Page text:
When Sue Talbert “discovered” Mother of God Church in 1979, it was like finding her way home again. In fact, she had been baptized there and attended Mass with her parents, brother and two sisters until she reached school age.
“We lived on 17th Street in Covington, which was within the boundaries of St. Benedict parish,” she recalls. “So I was required to go to school there. My parents switched our membership from Mother of God to St. Ben’s.”
In 1975, after graduating from high school and finding a job at a local bank, she moved out on her own. For a time, she stopped going to church. Then, in 1979, she joined a group called Choice for Singles, where she met a couple – Paul and Ruthanne Grant – who told her about the church they had found and how excited they were about it. The church was Mother of God.
“They told me how they were walking past on a Wednesday night and heard music,” says Talbert. “They went inside to investigate, and the folk ensemble was rehearsing. They thought the music was so beautiful, they started going to church there on Sundays and registered as parishioners. I decided to check it out.”
Talbert liked what she heard, too, and decided to stick around.
“Hearing the music brought me back to church,” she says. “It was the best I could have found anywhere. It helped me connect with my spiritual feelings.”
Talbert became a very active member of Mother of God, taking part in small prayer groups. She was also involved in Girl Scouts, where she shared her love of nature and music and honed her leadership skills.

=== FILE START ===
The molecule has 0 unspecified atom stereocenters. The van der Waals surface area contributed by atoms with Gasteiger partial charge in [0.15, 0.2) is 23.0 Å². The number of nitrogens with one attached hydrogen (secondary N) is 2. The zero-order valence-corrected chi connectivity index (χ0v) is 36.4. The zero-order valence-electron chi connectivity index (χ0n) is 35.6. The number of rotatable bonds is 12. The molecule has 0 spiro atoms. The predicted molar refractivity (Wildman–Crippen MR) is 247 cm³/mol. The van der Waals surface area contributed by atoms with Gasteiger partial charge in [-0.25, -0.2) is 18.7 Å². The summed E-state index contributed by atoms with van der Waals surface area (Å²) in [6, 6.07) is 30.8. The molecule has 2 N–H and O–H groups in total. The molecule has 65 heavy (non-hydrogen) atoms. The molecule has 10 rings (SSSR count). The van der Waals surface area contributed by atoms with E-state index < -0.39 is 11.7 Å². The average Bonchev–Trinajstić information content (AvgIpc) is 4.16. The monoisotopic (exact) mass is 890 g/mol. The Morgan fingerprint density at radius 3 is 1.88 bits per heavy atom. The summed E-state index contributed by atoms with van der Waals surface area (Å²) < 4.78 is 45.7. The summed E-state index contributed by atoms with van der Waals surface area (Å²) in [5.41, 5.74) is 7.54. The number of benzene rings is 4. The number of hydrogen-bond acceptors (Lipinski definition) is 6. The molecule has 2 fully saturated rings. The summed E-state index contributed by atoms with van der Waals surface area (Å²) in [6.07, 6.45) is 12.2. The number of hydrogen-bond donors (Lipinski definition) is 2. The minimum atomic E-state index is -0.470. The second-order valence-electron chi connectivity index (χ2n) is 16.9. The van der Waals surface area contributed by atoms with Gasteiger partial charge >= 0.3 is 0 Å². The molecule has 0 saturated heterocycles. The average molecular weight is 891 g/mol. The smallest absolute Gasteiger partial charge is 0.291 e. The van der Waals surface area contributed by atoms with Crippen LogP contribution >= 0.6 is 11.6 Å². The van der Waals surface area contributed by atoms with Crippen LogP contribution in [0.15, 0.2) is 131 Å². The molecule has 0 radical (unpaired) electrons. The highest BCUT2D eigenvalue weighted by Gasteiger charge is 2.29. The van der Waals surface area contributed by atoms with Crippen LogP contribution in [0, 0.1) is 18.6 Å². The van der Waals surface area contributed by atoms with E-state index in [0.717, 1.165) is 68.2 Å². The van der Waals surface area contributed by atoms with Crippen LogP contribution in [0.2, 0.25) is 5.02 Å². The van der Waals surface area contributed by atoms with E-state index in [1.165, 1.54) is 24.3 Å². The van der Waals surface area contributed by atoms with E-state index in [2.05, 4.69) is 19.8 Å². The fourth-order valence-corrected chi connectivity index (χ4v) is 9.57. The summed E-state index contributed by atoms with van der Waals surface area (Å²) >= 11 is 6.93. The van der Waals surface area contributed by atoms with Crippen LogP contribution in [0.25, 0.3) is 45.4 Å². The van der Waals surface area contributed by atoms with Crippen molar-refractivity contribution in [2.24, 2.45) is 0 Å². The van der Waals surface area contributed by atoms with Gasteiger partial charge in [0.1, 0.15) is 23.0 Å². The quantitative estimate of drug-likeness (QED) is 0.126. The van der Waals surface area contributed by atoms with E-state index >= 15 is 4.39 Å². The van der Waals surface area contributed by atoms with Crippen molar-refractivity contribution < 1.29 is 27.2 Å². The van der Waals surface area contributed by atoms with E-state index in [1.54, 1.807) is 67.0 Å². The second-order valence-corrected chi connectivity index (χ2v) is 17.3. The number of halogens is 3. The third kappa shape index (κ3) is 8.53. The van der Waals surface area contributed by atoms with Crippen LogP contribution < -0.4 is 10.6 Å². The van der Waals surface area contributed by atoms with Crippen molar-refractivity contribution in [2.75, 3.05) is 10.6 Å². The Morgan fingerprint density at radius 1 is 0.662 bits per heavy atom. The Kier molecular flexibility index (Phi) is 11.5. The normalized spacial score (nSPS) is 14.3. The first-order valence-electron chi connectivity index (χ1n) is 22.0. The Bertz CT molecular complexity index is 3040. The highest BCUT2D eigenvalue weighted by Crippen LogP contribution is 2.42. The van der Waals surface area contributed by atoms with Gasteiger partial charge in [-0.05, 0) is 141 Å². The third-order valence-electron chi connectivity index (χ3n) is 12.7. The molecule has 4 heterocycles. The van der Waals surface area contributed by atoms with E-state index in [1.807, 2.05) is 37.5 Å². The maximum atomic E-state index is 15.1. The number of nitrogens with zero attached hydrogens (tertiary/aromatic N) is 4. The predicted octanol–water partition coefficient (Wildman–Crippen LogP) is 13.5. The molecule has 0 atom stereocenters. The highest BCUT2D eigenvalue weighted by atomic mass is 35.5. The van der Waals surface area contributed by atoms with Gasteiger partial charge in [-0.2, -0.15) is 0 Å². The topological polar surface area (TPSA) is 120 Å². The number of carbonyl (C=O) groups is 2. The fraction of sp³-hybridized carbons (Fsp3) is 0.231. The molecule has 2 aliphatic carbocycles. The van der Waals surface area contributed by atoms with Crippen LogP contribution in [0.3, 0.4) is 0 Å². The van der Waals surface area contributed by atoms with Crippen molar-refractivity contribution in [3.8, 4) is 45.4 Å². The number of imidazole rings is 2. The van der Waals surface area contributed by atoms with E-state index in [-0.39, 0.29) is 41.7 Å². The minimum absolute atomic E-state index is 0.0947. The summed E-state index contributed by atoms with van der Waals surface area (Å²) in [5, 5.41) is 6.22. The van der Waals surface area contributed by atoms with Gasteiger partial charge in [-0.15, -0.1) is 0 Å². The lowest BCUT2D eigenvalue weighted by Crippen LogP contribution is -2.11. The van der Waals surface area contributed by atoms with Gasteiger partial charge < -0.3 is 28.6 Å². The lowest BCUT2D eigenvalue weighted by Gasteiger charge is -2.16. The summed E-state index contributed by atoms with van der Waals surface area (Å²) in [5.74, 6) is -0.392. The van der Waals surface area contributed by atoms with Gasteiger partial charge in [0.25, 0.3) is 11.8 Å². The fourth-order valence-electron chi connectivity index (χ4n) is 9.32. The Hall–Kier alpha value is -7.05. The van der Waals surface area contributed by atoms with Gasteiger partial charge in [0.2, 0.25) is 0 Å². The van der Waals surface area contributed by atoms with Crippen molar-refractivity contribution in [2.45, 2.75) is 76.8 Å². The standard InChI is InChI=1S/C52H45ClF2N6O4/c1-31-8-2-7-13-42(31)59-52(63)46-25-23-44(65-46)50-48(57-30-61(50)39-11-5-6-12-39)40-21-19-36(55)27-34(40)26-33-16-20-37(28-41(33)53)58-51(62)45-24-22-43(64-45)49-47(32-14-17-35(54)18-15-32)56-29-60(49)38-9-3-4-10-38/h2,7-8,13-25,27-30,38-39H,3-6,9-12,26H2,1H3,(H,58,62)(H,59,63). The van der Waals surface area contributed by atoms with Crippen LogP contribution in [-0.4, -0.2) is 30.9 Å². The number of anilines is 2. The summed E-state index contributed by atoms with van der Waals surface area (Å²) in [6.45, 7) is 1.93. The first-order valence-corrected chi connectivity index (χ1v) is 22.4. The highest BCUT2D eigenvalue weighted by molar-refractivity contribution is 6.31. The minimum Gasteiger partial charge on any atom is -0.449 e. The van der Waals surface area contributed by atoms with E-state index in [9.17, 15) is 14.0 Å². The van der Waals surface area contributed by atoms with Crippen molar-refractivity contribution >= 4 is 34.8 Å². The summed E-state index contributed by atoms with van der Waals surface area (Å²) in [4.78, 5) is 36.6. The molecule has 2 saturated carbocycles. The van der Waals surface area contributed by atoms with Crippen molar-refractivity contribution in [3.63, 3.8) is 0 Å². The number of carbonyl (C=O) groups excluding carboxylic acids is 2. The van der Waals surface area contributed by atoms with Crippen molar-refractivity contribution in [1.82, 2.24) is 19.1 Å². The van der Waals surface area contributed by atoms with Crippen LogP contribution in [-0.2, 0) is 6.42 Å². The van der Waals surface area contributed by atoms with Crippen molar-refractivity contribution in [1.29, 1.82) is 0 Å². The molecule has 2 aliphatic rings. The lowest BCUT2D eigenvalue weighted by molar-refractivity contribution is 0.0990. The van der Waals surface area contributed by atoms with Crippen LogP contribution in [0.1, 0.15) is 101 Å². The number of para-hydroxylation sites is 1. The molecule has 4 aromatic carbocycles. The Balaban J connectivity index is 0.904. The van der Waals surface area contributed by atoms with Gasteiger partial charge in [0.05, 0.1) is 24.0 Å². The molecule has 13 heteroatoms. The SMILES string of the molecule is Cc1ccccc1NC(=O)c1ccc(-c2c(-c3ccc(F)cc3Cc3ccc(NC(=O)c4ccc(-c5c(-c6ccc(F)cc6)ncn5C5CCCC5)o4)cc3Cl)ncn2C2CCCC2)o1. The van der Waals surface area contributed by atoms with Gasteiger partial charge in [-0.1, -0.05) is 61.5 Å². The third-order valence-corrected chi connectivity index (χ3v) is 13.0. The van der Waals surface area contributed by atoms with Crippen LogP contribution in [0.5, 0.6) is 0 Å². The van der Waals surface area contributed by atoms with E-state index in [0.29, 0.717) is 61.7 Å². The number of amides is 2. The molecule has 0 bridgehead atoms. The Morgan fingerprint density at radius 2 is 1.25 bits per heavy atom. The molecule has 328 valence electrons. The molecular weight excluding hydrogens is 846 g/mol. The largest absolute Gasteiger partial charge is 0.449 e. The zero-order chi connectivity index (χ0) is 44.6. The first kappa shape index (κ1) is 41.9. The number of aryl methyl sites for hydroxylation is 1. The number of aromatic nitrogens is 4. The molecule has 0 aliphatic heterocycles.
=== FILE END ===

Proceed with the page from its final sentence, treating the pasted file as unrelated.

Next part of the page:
Time for a Change
In 1986, feeling discontented in her job, Talbert decided to enroll at Northern Kentucky University to get her bachelor’s degree. “Going to college was a scary proposition for me because I have a learning disability and I wasn’t sure I could do it. But my years with the Girl Scouts gave me the confidence to try.”
Over the years, Talbert had figured out that she learned best by listening and taking notes. So she enrolled in classes that suited her learning style. It wasn’t easy. With a major in Mental Health and Human Services, some of her classes required a 20-hour per week practicum.
“I was working 35 hours a week at the bank, going to school full-time and doing my practicum on top of that,” she explains. “During those years, I had four hours each day to sleep, eat and get myself where I needed to go. It was rough, but I did it.”
Talbert graduated magna cum laude with her bachelor of science degree in 1993. She eventually went on to land her dream job at Head Start, teaching 3- and 4-year-olds.
In recent years, Talbert has had to retire from teaching due to arthritis. But she continues to be active at Mother of God and in the local community.
“I’m very interested in the deaf community,” she says. “I’ve taken eight sign language classes so I can better converse with them.”
She also volunteers twice a week teaching English to Hispanic adults at El Centro (“The Center”), an outreach program run by the Sisters of Divine Providence on Scott Street in Covington.
“My guiding principle in life is to always try to be a giver,” she says. “But I’ve also learned that you have to take your turn as a receiver sometimes to give someone else a chance at giving. That was a hard lesson for me to learn.”
Mother of God parish has helped her adhere to that principle by connecting her with opportunities to give and receive.
“The contacts I’ve made here and the network I’ve established have led to much of my volunteer work,” she says. She’s also very grateful for the opportunity to go downstairs after Mass for coffee and donuts, where she has the chance to talk to people and find out what they’re doing.
“Mother of God is my home away from home,” she says. “The music is still what brings me here, but I also love how welcome I feel. No matter who you are or what you like, what you do or don’t do, you’re always welcome at Mother of God.”
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